The calculation of the Expected Result allows us to produce distinct ratings for unproven sons of good stallions. In this way they give a truer reflection of the quality of the nick, and do not assume that an unproven stallion will have the same effect on the nick as his proven sire.
Odds can be used to express the likelihood of an outcome. In betting terms, we are familiar with odds of evens as implying a probability of 0.5, for example, and 3-1 as implying a probability of 0.25. The probability we are interested in the nicking report is the likelihood that horse with a specified nick will achieve GW&PL status on the racecourse. An odds ratio expresses this probability compared with that of a randomly selected sample (the Expected Result). Odds ratios greater than one indicate increasing likelihoods of success compared with random expectation.
Many natural measurements tend to be distributed in a characteristic symmetrical bell-shaped pattern. The properties of this ‘normal’ (or Gaussian) curve are well known, and allow us to assign precise probabilities to the chances of observing any particular value. The majority of observations are clustered around the mean. The ‘tails’ at either end indicate the scarcity of values far from the mean. The odds ratios for a horse achieving GW&PL status compared with a random sample of the population are distributed in this way.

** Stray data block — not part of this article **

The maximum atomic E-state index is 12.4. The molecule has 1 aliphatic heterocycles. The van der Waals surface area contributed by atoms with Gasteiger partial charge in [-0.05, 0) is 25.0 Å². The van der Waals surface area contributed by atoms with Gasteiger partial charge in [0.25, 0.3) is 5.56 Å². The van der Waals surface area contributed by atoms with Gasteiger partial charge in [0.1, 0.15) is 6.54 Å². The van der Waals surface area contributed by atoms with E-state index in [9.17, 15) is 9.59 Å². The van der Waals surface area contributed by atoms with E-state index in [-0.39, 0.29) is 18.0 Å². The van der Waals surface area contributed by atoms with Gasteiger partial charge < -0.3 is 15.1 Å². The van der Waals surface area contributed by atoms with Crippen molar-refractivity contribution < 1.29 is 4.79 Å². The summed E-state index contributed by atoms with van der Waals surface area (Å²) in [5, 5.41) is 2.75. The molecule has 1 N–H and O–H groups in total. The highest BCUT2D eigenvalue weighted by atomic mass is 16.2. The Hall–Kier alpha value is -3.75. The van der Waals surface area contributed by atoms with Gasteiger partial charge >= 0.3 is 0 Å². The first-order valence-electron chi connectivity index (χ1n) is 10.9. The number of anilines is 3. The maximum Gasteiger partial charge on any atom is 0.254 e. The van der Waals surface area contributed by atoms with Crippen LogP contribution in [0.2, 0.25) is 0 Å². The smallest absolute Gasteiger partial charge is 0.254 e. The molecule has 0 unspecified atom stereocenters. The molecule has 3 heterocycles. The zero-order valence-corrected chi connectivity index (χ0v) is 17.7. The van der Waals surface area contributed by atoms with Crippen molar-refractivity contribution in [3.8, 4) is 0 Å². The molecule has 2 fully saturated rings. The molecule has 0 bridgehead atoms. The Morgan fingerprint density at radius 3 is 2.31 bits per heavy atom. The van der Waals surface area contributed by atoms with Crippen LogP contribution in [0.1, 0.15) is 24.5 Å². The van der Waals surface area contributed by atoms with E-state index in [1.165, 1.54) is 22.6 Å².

The chart represents the distribution of odds ratios. Observations in the lower and upper ‘tails’ of the curve are where the nick is performing unusually poorly or well by comparison with the population.
The flash horse is located at the point in the distribution where the nick in question is located. If it is central, its performance is average. If it is out on the right tail, the nick’s past performance has been better than expected compared with the population – horses with this nick are more likely to achieve GW&PL status.